Arcade Fire’s Interactive Music Video, “Reflektor”
One could argue that Arcade Fire is an MTV band for the new generation. Content wise, their songs have few similarities with the likes of ’90s hits like “Buddy Holly” or “Virtual Insanity,” but their recognition of the music video as a malleable and significant platform is refreshing in the YouTube age of sex-soused, auto-tuned pop. Harnessing new technology, the Montreal-based collective has pushed the limits of the medium far beyond the capabilities of their predecessors, thanks to frequent collaborations with Vincent Morisset.
Mr. Morisset, who describes himself as “a web-friendly director…looking for new ways to tell stories,” has worked with Arcade Fire since their breakthrough record, Funeral. His interactive video for “Sprawl II: Mountains Beyond Mountains,” off The Suburbs, invites the viewer to control the motions of his characters with a click of the mouse, or bend of the knee. In plain speak, using the in-computer web camera as a motion sensor, the video is meant to mimic your own actions. Results proved a little questionable for this writer, but I’m not sure I’d want to impress my dancing upon anyone — or thing — so perhaps it’s just as well.
Their latest project, “Reflektor,” from the forthcoming, eponymous album, is a bit more ambitious. Made in conjunction with Google and its Chrome browser, the short film embraces the multi-platform tradition of transmedia. Logging in to justareflektor.com, the site requests you pull up the link on your smartphone or tablet and enter a five-letter code to synch the two devices. Because the NSA needs yet another portal into my life, I oblige.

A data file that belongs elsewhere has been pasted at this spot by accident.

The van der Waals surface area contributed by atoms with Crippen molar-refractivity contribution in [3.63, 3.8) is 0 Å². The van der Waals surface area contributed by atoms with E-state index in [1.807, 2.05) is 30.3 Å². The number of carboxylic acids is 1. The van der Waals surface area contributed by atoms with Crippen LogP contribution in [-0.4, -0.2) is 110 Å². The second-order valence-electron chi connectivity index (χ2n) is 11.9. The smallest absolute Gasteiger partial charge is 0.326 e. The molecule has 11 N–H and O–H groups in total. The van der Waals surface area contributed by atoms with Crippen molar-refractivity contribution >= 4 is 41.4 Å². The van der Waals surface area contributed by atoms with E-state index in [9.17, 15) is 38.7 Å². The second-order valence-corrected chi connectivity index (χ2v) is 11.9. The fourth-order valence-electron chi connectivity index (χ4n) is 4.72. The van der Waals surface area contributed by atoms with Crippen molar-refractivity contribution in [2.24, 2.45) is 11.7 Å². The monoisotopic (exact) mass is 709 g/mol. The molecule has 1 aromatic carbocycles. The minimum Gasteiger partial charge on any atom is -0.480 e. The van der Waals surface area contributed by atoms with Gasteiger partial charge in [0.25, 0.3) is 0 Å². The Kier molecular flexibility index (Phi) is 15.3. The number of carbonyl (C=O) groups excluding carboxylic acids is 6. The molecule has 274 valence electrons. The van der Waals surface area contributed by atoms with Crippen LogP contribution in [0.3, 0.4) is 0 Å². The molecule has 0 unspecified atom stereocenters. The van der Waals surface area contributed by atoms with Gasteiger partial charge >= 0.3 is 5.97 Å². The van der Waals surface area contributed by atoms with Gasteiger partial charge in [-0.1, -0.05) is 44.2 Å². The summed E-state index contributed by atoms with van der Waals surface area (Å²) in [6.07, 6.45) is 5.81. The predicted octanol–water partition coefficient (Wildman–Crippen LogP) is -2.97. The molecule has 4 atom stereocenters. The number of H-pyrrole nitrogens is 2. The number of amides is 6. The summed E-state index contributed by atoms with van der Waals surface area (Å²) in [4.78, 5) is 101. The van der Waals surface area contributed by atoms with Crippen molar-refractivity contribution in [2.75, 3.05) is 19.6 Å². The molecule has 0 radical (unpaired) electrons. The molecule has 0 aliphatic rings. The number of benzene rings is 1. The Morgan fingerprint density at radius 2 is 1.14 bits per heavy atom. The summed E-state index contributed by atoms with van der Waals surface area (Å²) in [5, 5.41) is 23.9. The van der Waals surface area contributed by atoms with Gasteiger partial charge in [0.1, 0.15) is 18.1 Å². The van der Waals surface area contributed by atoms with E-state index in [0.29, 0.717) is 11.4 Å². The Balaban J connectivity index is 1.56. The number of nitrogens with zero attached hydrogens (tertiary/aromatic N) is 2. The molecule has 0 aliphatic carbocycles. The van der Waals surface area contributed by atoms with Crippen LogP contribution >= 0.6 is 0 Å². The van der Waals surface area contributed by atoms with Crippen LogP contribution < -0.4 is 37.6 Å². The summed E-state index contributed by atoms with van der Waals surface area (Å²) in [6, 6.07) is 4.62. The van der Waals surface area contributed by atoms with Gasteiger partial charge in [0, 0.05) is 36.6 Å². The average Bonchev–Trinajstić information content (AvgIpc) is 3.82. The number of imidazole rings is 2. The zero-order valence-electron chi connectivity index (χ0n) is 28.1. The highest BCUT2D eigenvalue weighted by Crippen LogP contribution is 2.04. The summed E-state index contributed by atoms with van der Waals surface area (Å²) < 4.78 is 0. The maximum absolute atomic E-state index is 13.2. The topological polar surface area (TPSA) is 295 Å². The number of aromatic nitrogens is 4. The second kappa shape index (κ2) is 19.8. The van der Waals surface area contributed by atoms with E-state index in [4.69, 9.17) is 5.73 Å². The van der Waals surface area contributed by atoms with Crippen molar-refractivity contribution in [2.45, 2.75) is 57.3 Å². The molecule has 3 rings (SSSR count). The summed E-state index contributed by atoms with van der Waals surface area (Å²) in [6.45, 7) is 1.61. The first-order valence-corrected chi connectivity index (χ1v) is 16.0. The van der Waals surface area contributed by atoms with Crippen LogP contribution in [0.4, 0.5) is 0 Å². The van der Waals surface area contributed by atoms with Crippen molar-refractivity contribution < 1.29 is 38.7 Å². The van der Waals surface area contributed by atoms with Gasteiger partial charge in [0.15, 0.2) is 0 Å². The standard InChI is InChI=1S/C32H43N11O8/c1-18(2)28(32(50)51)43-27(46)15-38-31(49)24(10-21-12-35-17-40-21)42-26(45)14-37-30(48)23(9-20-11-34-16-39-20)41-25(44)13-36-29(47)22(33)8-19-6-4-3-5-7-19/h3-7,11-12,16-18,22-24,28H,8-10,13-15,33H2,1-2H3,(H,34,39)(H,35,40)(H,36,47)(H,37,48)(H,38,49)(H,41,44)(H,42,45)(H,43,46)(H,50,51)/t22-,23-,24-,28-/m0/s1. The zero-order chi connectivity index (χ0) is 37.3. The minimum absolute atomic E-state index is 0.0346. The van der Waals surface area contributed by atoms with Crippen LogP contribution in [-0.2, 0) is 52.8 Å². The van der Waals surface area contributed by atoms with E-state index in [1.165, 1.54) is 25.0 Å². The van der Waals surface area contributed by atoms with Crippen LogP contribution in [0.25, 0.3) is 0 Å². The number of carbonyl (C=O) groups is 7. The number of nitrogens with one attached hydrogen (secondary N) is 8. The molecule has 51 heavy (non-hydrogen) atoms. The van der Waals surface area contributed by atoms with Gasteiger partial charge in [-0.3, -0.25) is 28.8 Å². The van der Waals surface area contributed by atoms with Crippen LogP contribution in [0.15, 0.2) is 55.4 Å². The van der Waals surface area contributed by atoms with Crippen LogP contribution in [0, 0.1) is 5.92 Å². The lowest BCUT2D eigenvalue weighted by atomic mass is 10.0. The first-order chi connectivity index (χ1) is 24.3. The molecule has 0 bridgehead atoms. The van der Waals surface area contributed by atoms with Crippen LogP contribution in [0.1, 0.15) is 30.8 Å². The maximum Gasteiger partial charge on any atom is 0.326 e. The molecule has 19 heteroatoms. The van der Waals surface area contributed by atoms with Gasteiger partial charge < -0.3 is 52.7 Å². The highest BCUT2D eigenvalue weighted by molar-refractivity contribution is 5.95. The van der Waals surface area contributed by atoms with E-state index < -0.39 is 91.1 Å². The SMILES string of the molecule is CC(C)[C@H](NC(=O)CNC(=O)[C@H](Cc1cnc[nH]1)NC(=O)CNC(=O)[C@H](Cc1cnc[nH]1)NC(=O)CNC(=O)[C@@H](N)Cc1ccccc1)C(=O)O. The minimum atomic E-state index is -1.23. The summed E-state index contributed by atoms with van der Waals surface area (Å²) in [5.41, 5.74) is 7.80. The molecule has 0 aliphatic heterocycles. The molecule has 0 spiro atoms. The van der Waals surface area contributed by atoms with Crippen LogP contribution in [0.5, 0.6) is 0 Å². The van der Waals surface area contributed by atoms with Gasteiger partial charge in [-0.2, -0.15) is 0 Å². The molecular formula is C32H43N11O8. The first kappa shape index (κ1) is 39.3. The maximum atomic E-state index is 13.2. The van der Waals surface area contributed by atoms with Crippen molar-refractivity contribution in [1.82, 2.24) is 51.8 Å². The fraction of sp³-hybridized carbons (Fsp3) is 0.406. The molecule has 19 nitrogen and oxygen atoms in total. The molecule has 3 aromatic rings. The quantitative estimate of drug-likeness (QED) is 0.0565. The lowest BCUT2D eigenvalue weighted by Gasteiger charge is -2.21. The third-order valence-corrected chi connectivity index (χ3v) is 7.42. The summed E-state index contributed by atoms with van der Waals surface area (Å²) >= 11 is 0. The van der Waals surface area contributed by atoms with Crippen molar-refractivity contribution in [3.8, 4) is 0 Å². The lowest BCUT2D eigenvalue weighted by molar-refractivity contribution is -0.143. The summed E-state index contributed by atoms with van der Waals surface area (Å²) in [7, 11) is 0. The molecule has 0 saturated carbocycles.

While I wait for the video to load, I’m instructed to hold my phone up to the screen and marvel as a white orb follows my lead, illuminating the four corners of the corresponding surface. Instrumentals and Win Butler’s voice ripple through my computer’s speakers, before echoing in my phone. When “Reflektor” is sufficiently underway, I surmise that the movements of the phone are meant to uncover hidden aspects of the kaleidoscopic video, however, as is the case with “Sprawl II,” results are far better when forgoing the smartphone for the provincial mouse. When I turn my phone back towards me, to see what’s afoot, the screen scolds with an etched, “Turn It Back.” Alrighty then.
There’s no denying that the video, shot in Jacmel, Haiti, about “a young woman who travels between her world and our own,” is engaging and inventive, but forgive me if I prefer Anton Corbijn’s couch potato-friendly counterpart. Still, it’s hard to go wrong with such an ambitious dual-release, and even harder when the song it supports features David Bowie and is produced by James Murphy. Best try “Reflektor” for yourself, and read about its varied web technologies here.